KANSAS CITY, Mo. (AP) — The Kansas City Chiefs took care of their business with a thrilling come-from-behind overtime victory over the Los Angeles Chargers last Thursday, avenging an earlier loss to their AFC West rival and taking a two-game lead in the division.
Then the Chiefs sat back and watched everyone else help them out.
On Saturday night, the Colts leaned on Jonathan Taylor to run past the New England Patriots for a 27-17 victory in Indianapolis. The next day, the Pittsburgh Steelers turned to their defense to shut out Tennessee in the second half of their win over the Titans to keep their own playoff hopes alive.
The results left Kansas City (10-4) alone with the best record in the AFC, one game ahead of the Patriots and Titans and two up on the Chargers, Colts and Bengals in the race for the lone bye and home-field advantage throughout the conference playoffs.
“They were great games to watch,” Chiefs coach And Reid said Monday. “I was a viewer like everybody because we didn’t have the guys here. But I enjoyed the competition and I know how it lines up — I see that. But the important thing is we take are of our business now like we have been the last few weeks and you know, don’t count on anyone but ourselves to get hat done. You have to go back to the process and the hard work and all those things.”
Indeed, it’s been a striking about-face for the Chiefs, who began the season 3-4 behind an inconsistent offense and dismal defense as they pursued a third straight trip to the Super Bowl. Patrick Mahomes suddenly looked as if the league figured him out, injuries had begun to mount and defensive coordinator Steve Spagnuolo was at a loss on his side of the ball.
The low point came during a 27-3 loss to the Titans, when the Chiefs allowed them to score on their first five possessions and trailed 27-0 at halftime. Kansas City only managed a field goal in the second half of the lopsided loss.
The turnaround wasn’t sudden by any means.
In fact, the Chiefs didn’t look a whole lot better the following week, when they squeaked out a 20-17 victory over the Giants at Arrowhead Stadium. Or the week after that, when they took advantage of Aaron Rodgers testing positive for COVID-19 to beat fill-in quarterback Jordan Love and the Packers 13-7 in a game just as ugly as the final score.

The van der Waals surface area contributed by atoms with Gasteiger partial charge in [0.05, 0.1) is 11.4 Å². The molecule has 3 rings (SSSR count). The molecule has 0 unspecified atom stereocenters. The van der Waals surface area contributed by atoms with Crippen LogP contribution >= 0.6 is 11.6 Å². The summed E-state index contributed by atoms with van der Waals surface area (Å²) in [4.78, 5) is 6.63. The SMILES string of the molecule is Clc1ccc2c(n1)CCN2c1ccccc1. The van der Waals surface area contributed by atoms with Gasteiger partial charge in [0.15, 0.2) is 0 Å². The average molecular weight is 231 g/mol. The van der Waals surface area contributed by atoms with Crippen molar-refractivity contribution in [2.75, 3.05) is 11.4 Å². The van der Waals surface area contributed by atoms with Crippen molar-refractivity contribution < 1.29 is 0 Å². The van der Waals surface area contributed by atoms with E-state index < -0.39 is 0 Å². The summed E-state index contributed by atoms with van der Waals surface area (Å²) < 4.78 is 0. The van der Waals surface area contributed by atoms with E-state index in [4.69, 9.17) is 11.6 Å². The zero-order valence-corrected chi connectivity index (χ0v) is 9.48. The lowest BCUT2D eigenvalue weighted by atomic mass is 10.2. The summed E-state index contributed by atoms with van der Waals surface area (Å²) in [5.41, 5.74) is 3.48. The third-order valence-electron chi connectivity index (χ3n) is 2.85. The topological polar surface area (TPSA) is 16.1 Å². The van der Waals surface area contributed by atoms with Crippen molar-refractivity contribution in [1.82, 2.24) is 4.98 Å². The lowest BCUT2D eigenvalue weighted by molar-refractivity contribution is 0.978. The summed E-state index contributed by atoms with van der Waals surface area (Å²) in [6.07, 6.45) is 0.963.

Yet they were wins. And at 5-4, the Chiefs finally had some optimism about the second half of the season.
It’s gone better than anybody outside of Kansas City could have imagined.
They romped past the Raiders in Las Vegas, finally putting on the field the kind of offense that fans have grown accustomed to seeing over the years. Then their once-maligned defense held three straight opponents to nine points apiece in wins over the Cowboys, Broncos and Raiders. And with their stirring victory over the Chargers on Thursday night, the Chiefs take a seven-game winning streak into Sunday’s game against the playoff-contending Steelers.
“I’m not going to tell you that you can’t be excited to be in that position,” Reid, “but you better understand what got you in that position, and it wasn’t being giddy about it. It was about working.”
Or, as Mahomes said, “I think it shows the character of the guys in the locker room.”
“My first few years,” he said, “it’s always been jumping out to these leads and then we kind of try to coast almost into the playoffs. This year was the opposite of that. It was, we’re going to have to battle every single week to get to where we want to be at. But the job’s not finished.”
Not by any stretch.
The Chiefs can clinch their sixth consecutive AFC West title on Sunday if they beat the Steelers and the Chargers lose in Houston. After this weekend, they head to Cincinnati and Denver — two teams still in the playoff hunt.
“We have three more regular-season games, and then going into the playoffs, we have to find a way to continue to get better and better,” Mahomes said, “and try to build that momentum into the playoffs.”